I know everyone is bored in the house and looking for DIY projects, so I thought I’d share one of my favorites. I love to use vinyl as a stencil to make signs. I use what is called the paint, vinyl, paint, peel method. (PVPP)
I start off by painting a piece of wood the color that I want my lettering to be. This sign was burgundy with white lettering so I painted the board white first and let it dry.
While it dried I cut out the letters with some permanent grade vinyl that I wanted for my sign. Next I laid them out to make sure they fit. After I made sure they fit and I measured I attached the vinyl to the wood using transfer tape.
And then I painted over the vinyl letters with white paint. You want to use the same color paint first on the board so it will create a good deal. This helps prevent leaking.
After that coat of paint dries, paint over everything with your board color. This took a few coats.
Once the paint has a little bit of time to get tacky I peel off the letters using a wedding tool. I did have a small amount of leaking under the vinyl due to the amount of coats I needed, so I used a small brush to touch up those spots.
And ta da! I let it dry for a few hours and then it was ready to go to it’s new home.
Lately I’ve been trying to think of what I can blog about to be helpful to other crafters. I’ve been thinking that I should talk about trademarks for a while now. Yesterday, a local business owner shared some posts about NFL Logo and Trademarks. A lot of my crafting friends shared it around, so I’m thinking maybe this is something that needs to be dug into a little bit more.
This week the Kansas City Chiefs won a play off game and they are headed to the Super Bowl. This is a huge deal because we live in the Midwest and this is basically everyone’s team. Immediately after the game local businesses starting posting orders for Chiefs shirts. And it kinda made me cringe a little, but also Not My Business.
The next day I got a few messages from people asking if I could make them Chiefs decals and shirts and I quickly said “nope… copyright laws!” and held my breath because I’m a people pleaser and hate disappointing people. But, also I have to stand my ground too. I have absolutely done things in the past for friends, because they were my friends and I hate telling people no.
However, now that I have revamped by business and rebranded, I have set ground rules to myself and one of them is that it’s ok to say no. There are so many other people in my area that do this type of thing, so maybe someone else will be willing to help them. But, I don’t do custom orders, and I certainly am not doing trademarked stuff.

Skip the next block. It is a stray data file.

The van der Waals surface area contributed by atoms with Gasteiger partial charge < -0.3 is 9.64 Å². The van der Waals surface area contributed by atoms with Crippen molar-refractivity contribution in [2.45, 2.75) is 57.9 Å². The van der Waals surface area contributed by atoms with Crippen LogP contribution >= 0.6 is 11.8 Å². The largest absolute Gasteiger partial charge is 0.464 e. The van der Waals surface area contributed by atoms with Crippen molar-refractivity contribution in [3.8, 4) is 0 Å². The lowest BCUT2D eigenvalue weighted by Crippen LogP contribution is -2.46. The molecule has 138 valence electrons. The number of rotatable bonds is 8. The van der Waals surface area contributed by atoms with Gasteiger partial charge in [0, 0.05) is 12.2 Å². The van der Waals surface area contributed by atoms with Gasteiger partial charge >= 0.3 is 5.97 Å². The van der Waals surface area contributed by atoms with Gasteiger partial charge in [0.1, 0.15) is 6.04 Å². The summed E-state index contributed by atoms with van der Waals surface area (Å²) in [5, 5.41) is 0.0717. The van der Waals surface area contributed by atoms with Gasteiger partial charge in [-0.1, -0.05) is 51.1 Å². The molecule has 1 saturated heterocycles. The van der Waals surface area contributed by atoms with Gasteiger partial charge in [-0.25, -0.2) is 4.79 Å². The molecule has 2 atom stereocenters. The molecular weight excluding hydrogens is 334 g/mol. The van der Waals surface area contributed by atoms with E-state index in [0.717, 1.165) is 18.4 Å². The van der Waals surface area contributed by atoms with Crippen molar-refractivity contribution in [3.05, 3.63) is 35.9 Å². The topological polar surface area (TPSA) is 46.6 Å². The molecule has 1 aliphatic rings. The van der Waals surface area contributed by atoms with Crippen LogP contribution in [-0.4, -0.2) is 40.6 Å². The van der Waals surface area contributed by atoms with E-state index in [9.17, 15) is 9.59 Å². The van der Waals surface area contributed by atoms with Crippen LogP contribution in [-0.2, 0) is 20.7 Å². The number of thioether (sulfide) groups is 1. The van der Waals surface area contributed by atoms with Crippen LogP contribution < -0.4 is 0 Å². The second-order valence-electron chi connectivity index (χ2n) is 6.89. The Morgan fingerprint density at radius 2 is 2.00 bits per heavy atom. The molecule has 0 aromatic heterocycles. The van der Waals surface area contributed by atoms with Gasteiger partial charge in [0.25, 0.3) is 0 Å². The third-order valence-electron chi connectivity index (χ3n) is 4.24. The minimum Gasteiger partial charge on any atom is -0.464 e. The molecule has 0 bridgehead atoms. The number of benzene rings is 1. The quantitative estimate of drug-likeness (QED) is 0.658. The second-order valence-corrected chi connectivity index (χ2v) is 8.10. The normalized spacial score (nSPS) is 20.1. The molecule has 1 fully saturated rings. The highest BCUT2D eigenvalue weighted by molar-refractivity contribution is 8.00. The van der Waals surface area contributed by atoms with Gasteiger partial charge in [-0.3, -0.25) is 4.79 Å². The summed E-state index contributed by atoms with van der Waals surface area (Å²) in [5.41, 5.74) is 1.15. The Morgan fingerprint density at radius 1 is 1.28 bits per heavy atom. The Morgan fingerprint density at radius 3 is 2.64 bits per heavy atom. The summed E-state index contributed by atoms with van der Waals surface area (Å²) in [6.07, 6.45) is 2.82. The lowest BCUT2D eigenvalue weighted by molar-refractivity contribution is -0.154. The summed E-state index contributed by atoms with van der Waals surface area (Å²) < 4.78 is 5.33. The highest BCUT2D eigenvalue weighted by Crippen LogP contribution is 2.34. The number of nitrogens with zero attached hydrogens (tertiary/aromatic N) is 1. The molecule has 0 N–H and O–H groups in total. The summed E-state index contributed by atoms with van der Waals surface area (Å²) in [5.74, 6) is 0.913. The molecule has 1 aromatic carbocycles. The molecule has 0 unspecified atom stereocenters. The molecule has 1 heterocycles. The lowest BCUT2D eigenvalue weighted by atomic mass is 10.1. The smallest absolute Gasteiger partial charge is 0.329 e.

And it’s for a good reason! In order to be able to see licensed stuff, you have to purchase the license… and it’s expensive. And the company has to approve what you are selling. As in: “Ok, for $3,000 you can sell up to 500 shirts with this particular design”. No thank you.
When you are selling things that aren’t your intellectual property, you are running a risk of receiving letters in the mail telling you to stop, being sued, having to pay back those profits, having your facebook shut down.
This includes buying designs. Baby Yoda is all over Etsy and Disney will shut you down in a heartbeat. Just because the design is for sale, doesn’t mean its legal to sell it.
Now, please know that I’m not trying to tell anyone how to run their business. It’s not my business how you do business. However, this is stuff that I wasn’t aware of when I started making and selling vinyl crafts. To each their own, but its food for thought. I don’t think it’s worth the risk.
Every Christmas at least 5 of my friends gets a Cricut or a Silhouette as a gift and they immediately facebook message me and say “Tell me everything you know!” and I’m like “uhhhhh… I got my first silhouette 5 years ago so that’s a lot of info to just type out over messenger.” But, I get it, these machines can be super intimidating, but also they are so much fun. Here is my best beginner info!
First off, have you already bought your machine? Still trying to decide between Silhouette and Cricut? I have come to find that it is all about personal preference. Some people swear by their Cricut, some by the Cameo. Honestly, I had a Cricut back when they still took cartridges. I upgraded to the Cameo five years ago and there is no turning back for me. Cricut has come a long way, but after playing with the Cricut software and the Silhouette software, Silhouette is still a winner for me. It is so much easier to use and you have so much design freedom. So, if you ask me which machine you should get I will tell you Silhouette every single time. Here is a great price for the Cameo 4 (the newest version) on Amazon. I do not really recommend buying the big bundles with all the extras. I’ll share more resources in this post.